4. Volunteer victuals are another $20 per night. That’s $100 a week. $5200 a year.
5. What does the Volunteer Appreciation Gala and extra wear and tear on your facility cost? I can’t even hazard a guess.
Discounting the Gala, you're at $26,000 a year in expenses to compensate your “free” volunteer labor force. Not enough to convince you to rethink Old Think Tradition? Try this:
6. You’re paying 17.9 cents each in postage per newsletter. It’s better than paying First Class, but as a non-profit you should be paying about 13.2 cents! That means you’re paying an extra 4.7 cents per piece in postage because you lack the basic mailing technology that the USPS requires.
Every month your 10,000 newsletters are contributing $470 unnecessary postage to the USPS. That’s another $5640 a year.
See how you're paying your -- salary $ 31,640 -- a year in unnecessary costs? That’s a lot of money any day, but in this economy that’s an enormous waste.
Yes, waste. Stupid waste.
And it gets worse.
7. You know that many the addresses you’re mailing to are wrong and many of the people have moved. But you don’t know which are wrong, and you don’t know how to fix your list. So you keep mailing to them. Yet every one of these badly addressed pieces is costing you money: Money to print. Money to mail.
If you have money to burn—and I know you don’t—then keep on using your Old Think Traditional ways.
The solution is obvious: move your direct mail marketing into the 21st Century by working with a professional direct marketing firm.
Work with them to clean up your list. Correct bad addresses. Get rid of deadwood. Run your data against NCOA—National Change of Address software. Cost: $50-100 plus any data clean up effort.
Now turn your mailings over to that mailing professional. Your postage will plummet and you’ll be in the mail lickety split.
Cost: Roughly $500 to process your 10,000 newsletters.
Production time: 2 days
Bottom line: 2 days versus 3 weeks. Best yet, the postage you’ll save pays for the mailshop. Not bad, eh? But there’s more: because your mail will have barcodes, it will arrive faster and in better condition.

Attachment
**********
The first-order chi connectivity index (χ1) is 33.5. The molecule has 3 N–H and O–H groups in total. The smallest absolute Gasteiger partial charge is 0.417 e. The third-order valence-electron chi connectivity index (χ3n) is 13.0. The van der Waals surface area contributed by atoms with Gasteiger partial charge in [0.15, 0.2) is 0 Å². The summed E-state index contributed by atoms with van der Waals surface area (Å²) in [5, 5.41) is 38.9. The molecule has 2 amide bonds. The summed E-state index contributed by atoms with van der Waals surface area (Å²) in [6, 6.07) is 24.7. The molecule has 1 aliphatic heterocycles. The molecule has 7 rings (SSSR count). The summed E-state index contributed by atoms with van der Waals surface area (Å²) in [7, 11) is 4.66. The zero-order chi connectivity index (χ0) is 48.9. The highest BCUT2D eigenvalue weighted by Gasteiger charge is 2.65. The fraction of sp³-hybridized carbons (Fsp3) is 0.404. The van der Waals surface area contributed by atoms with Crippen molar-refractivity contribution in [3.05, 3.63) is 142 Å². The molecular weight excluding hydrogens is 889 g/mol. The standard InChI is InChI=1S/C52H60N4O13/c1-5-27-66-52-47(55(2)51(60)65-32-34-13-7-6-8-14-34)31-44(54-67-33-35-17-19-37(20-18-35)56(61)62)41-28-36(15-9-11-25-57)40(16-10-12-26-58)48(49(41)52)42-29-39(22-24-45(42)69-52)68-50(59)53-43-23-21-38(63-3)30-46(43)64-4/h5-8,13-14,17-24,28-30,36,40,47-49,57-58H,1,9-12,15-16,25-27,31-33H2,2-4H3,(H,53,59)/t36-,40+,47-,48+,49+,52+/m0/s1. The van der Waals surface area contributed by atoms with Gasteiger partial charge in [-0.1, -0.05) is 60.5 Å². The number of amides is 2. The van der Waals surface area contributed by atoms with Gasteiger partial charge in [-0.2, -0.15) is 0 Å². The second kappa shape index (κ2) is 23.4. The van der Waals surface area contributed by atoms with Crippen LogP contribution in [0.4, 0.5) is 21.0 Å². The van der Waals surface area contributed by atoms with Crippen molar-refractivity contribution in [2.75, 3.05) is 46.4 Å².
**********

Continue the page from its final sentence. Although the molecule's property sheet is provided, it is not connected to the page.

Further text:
You’ll see some cost increases in your appeals, but the extra effort to personalize letters and responses will bring in far more money than the cost of the personalization.
Don't know where to turn? Call me. I'll give you recommendations.
Don’t believe me? One of our nonprofit clients brought in 35% more than they had ever raised before just by personalizing the letter and the ask. Another raised increased its average gift to almost $90 simply by upgrading ask amounts!
It isn’t magic. It’s marketing. It’s using modern mail technology to replace outmoded though well-meaning volunteers.
Now don’t get me wrong. I’m not anti-volunteer. In fact, I’m strongly pro-volunteer. I just believe in using volunteers in ways that make sense for both the volunteers and the organization and the community.
There are, after all, things that a machine just can’t do. Like being human: Manning hot lines…consoling crime victims…counseling rape victims…hugging and clothing the newly homeless…feeding the hungry…providing hope and stability for those who need it the most.
Tradition is good up to a point. And you reached that tipping point some time ago.
It’s time to put your uniquely wonderful volunteers to work doing the work they can best do: serving the community your non-profit was commissioned to serve.
Self-sufficiency is fine.
Being a hero is even better.